Pension age population form the largest at risk group within the insurance sphere. Healthcare for pensioners often represents catastrophic expenses and has become the major reason for their impoverishment. The most rapidly increasing and unaffordable share of healthcare expenses falls upon medicines. This paper examines financial access to medicines and the satisfaction with the insurance policy within the Georgia State Health Insurance Program for pension age population.

Methodology

The research covered Tbilisi population involved in the State Health Insurance Program for the pension age population. Using a randomized selection method, 500 pension age persons were interviewed by means of direct questioning. The semi-structured interview was designed to examine the types of the medical services paid for out-of-pockets, access to prescribed medicines after consultation with family or policlinic doctor, and satisfaction with the provided medical services. The study was implemented in the May – April period of 2013.

Results

According to the Social Service Agency, there are 45,455 pension age recipients of medical insurance in Tbilisi with a total of 673,183 pension age population across the country (National Statistics Service of Georgia, 2013). Out of the 500 persons (62.4% women and 37.6% men) interviewed. The sample population covered all the districts of Tbilisi. The interviews took place in clinics. The largest segment of the interviewed population was between the ages of 71-75 (35.2%). The second largest group was aged from 66 to 70 (27.2%), followed by pensioners aged 75 and over (24%). The group between the ages of 60-65 was represented by only 68 persons (13.6%).

The family income of 38.2% of those interviewed exceeded 300 GEL; 27% people had income between 200-300 GEL, 32.6% between 100-200 GEL, and 2.2% below 100 GEL [100 GEL is about 58 USD]. The results indicate that only 2.4% pensioners lived alone; 47.6% respondents lived in households of four and more, 23.6% in households of three, and 26.4% in households consisting of two people. When asked about the major problems, the majority of the interviewed identified buying medicines (36.6%), followed by unemployment (31.6%), inaccessibility of relevant medical services (22.8%), and buying food (8.2%). Other problems mentioned included small dwelling space, heavy taxes and poor living conditions.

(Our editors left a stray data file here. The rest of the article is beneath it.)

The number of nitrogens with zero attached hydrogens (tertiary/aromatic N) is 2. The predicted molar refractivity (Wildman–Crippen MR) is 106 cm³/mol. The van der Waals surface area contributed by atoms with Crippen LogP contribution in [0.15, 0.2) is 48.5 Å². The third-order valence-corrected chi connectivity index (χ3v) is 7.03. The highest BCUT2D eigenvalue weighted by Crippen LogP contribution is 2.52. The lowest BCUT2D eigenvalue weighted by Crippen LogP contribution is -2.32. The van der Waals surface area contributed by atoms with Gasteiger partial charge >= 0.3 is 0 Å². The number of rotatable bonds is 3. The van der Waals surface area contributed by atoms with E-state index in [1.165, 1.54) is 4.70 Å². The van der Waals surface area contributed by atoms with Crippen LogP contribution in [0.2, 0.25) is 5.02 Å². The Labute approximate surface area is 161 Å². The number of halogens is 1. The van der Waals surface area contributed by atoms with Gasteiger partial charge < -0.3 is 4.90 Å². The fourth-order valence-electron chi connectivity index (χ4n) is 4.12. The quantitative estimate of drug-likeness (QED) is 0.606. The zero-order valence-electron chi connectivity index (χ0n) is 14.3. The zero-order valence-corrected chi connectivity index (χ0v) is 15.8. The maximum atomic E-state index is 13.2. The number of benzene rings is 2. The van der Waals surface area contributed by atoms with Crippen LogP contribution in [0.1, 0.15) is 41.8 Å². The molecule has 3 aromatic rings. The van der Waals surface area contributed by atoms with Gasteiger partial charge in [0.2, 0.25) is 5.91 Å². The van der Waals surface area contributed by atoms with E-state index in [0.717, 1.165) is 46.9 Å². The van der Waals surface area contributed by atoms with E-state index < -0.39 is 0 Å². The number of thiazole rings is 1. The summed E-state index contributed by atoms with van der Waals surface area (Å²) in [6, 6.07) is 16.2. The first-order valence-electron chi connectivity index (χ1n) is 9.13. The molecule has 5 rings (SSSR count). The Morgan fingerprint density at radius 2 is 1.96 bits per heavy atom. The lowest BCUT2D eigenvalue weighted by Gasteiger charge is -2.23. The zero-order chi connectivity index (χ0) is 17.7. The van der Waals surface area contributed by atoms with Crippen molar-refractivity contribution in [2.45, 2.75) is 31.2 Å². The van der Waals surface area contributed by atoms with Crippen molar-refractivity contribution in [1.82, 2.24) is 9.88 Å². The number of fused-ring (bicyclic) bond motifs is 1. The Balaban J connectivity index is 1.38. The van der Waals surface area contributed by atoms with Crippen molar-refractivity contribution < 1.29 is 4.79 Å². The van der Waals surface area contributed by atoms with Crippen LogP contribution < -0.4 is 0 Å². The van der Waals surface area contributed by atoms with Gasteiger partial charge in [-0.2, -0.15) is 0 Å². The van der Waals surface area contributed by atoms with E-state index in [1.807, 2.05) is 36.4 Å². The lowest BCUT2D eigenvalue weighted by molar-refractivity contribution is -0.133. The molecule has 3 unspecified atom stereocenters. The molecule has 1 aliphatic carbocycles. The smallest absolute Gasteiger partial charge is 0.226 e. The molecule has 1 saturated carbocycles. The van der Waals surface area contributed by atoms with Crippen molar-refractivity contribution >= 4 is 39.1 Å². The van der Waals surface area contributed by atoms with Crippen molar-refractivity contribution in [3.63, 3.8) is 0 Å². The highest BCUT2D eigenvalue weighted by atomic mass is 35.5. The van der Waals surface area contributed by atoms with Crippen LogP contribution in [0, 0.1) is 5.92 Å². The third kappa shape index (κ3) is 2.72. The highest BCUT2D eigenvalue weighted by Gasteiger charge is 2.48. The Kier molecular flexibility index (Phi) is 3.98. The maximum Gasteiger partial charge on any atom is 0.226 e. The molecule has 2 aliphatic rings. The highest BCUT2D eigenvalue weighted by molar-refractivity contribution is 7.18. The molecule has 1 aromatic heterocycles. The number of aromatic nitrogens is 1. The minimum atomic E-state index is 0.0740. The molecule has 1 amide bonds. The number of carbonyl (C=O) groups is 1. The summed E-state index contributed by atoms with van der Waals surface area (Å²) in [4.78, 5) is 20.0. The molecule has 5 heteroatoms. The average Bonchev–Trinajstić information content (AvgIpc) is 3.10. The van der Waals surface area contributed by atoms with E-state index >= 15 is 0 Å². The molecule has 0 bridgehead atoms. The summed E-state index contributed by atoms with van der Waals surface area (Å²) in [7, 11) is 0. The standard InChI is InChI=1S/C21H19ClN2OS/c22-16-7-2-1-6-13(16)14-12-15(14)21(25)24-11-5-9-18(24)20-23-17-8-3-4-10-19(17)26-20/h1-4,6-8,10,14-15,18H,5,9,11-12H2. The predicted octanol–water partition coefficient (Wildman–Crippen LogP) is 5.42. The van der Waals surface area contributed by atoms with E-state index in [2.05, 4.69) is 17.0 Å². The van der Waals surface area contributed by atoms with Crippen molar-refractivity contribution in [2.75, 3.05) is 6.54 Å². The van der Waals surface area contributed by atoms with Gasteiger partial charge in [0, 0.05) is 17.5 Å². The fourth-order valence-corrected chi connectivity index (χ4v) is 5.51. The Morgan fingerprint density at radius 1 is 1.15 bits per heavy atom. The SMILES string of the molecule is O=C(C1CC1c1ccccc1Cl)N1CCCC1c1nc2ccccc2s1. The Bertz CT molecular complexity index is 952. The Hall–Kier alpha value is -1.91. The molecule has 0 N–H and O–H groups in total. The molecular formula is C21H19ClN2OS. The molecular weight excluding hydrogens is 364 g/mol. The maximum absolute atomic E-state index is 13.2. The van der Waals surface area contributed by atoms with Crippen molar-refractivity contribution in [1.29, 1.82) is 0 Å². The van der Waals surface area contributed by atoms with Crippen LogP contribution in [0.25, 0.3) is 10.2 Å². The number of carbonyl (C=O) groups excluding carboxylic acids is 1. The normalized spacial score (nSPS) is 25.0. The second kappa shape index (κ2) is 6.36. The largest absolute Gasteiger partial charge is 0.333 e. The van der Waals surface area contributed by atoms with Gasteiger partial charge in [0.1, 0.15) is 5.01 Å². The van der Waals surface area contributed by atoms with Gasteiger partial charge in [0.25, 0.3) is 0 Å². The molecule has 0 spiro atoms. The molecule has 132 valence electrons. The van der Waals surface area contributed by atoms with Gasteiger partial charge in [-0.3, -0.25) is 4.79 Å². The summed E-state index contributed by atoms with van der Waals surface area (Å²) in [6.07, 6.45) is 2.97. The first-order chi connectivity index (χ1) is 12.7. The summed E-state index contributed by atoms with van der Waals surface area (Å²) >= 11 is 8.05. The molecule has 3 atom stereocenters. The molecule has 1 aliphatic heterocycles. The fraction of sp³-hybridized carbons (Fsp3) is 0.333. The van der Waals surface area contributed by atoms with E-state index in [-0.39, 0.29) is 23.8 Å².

The results showed that the majority of respondents purchased medications once or twice a month (55.2%) and 34.4% bought medications every week. Only 2.8% buy medicines once in six months while 7.2% buy medications only rarely. In terms of expenses, 13.2% spent between 10 and 30 GEL on medicines out of their pockets (1 USD is about 1.73 GEL); 22.8% spent between 31 and 50 GEL; 43.6% between 51 and 80 GEL; and 20.4 % spent over 80 GEL. The findings also show that in addition to medicines, 58% of the respondents had to provide out-of-pocket payments for certain types of medical services covered by the state insurance program. A large number of the respondents (42%) did not pay for any additional medical service.

When investigating the awareness about the compensation of the cost of the medicines, the majority of those interviewed did not know that insurance companies compensate medicine expenses within the annual insurance policy limit in the amount of 100 GEL, with 50% co-payment from users. Only 32.8% of the respondents were aware of that information. The data also showed that the affordability of medicines was low. A large proportion of the respondents (38.4%) were not able to buy all medicines prescribed by family or policlinic doctors while 32.4% individuals could not purchase any medicine due to high price. Only 28% pensioners were able to buy all the prescribed medicines. Four respondents (0.8%) did not visit a doctor at all.

In terms of satisfaction with the services provided by the insurance policy, 2.8% pensioners expressed their total satisfaction and 18.4% general satisfaction. Partial satisfaction was experienced by 61.2% respondents, while 17.6% pensioners were not satisfied at all.

Discussion

While the Georgia State Health Insurance Program for pension age population includes some compensation for medicines, medical insurance does not provide guarantee for financial accessibility to medical service. The results show that out-of-pocket payment is the most common health financing mechanism in Georgia. The cost of healthcare for pensioners often represents catastrophic expenses and becomes the major reason of their impoverishment. Based on the results, medication expenses represent one of the most important components of the medical service for the insured pensioner population. Over 55% of the pensioners have to buy medications at least once a month and 34% purchase them at least once or twice a week. Most of the interviewed insured population believes that buying medicines, combined with low financial accessibility to relevant medical services, is the most significant problem for their families.